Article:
The Serai, Jaisalmer sits on desert scrubland with a rolling as-far-as-the-eye-can-see-view of the horizon, where pink skies bid farewell to blazing, fiery sunsets and cranes flying overhead to their nesting grounds signal the end of the day in wintertime. This is a timeless landscape, a roundabout of history that has witnessed the arrival (and departure) of armies and caravans, of princes, priests and mendicants each of whom settled down or passed through in the rise and ebb of medieval dynamics. Not far from The Serai, in about as much time as it would take you to enjoy the on-board picnic, you can drive to the centre of this historic landscape, Jaisalmer Fort.
Jaisalmer Fort is now a UNESCO World Heritage Site but the earliest known reference to this incredible construct is found in the little known 12th century document, the Kharataragachchha Pattavali from 1187 AD, although the origins of the fort are generally believed to date to 1156 AD. For over five decades the fort of Jaisalmer, originally built by Maharawal Jaisal of the Bhati Rajputs expanded and grew, wall by wall and a perimeter at a time, until it came to occupy the entire hillock – historically known as Trikuta – upon which the original foundations were laid. With the decline of the Chauhan dynasty in the early 12th century, Jaisalmer witnessed an influx of internal migrations; traders, priests, artisans and others who sought employment, wealth and security flooded towards the relative security of Jaisalmer and its bastion, while medieval mayhem carried on elsewhere.
By the 16th century, new walls, gates, palaces and a remarkable number of temples, beautifully carved and rendered in the famously golden-hued Jaisalmer stone of the region, continued to come up throughout the fortress. In turn, the fort transformed into a city in itself, gathering in surrounding populations in times of conflict. The descendants of its original medieval inhabitants continue to live inside the fort, and is the reason the fort is known as a “living fortress”.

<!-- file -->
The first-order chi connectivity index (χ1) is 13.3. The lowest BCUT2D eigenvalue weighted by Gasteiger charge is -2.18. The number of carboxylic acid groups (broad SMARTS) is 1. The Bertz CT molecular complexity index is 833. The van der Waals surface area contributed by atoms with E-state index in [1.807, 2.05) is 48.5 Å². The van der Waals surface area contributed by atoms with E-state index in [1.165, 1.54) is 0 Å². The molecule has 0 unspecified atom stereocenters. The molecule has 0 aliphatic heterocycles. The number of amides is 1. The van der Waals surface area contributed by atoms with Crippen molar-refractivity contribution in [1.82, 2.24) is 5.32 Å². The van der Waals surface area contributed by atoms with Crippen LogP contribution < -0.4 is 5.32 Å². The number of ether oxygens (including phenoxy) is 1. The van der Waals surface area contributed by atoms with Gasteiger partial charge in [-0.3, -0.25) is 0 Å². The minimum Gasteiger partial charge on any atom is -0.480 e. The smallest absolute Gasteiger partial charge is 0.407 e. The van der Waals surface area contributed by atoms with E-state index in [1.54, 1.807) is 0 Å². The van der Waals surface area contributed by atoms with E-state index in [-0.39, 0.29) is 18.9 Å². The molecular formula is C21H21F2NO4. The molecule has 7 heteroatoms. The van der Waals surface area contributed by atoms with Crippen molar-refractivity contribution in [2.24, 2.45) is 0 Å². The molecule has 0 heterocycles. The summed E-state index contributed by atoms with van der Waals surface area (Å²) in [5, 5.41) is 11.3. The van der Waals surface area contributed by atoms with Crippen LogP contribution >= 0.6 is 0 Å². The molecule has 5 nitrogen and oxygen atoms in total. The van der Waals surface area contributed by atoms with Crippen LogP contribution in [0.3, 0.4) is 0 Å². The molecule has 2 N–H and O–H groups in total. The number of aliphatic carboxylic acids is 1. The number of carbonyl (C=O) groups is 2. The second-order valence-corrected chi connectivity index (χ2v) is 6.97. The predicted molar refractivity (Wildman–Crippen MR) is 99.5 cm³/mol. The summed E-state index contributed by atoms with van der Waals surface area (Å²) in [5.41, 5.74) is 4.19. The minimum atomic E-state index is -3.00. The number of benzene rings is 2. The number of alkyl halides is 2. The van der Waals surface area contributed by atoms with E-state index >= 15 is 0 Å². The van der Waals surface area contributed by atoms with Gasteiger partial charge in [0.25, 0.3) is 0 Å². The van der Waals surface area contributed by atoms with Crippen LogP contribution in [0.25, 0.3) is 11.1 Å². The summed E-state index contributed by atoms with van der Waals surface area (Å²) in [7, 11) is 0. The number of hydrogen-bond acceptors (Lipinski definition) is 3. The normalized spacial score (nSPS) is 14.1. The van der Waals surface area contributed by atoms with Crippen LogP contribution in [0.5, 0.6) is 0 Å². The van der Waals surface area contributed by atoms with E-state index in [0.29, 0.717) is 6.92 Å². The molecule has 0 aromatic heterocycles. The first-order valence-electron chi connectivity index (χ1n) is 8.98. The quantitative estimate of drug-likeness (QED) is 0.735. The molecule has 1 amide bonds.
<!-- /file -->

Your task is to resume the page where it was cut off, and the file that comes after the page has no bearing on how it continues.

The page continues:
It was also the 16th and 17th centuries that saw Jaisalmer’s rise as a prosperous and important centre in imperial Mughal India. Ram Vallabh Somani, a historian and famous epigraphist from Rajasthan writes, “After the settlement with Akbar the rulers of Jaisalmer came in close contact with the Mughals. Due to regular trade with Afghanistan, Persian art had its influence in this area…the State witnessed prosperity.” Despite sitting on the frontiers of the desert, its borders as indiscernible at times as the sands that defined them, Jaisalmer has always had a profound tradition of cultural harmony. Jain and Hindu residences as well as temples sit side by side, often having been constructed or carved by Muslim ‘sutradhars’ or masons. This continued into the 20th century. Somani records, “a beautiful temple of Kushal Rajeshwari was built in 1913 AD by Sutradhar Amala Gula Muhammed. His father also worked in Jaisalmer and completed the Haveli of Nathmal…a good number of Sutradhars, who can be classified as Shilawats, Gajadhar masons, sculptors, stone cutters and others have been known from various inscriptions. They belong both to Hindu and Muslim communities.”
Today the empires have gone, each in their turn, but the walls of Jaisalmer continue to stand and in their imposing solitude – as a monument to a continuing history – when everything else has disappeared, they make for one of the most wonderful and rewarding journeys, in the world.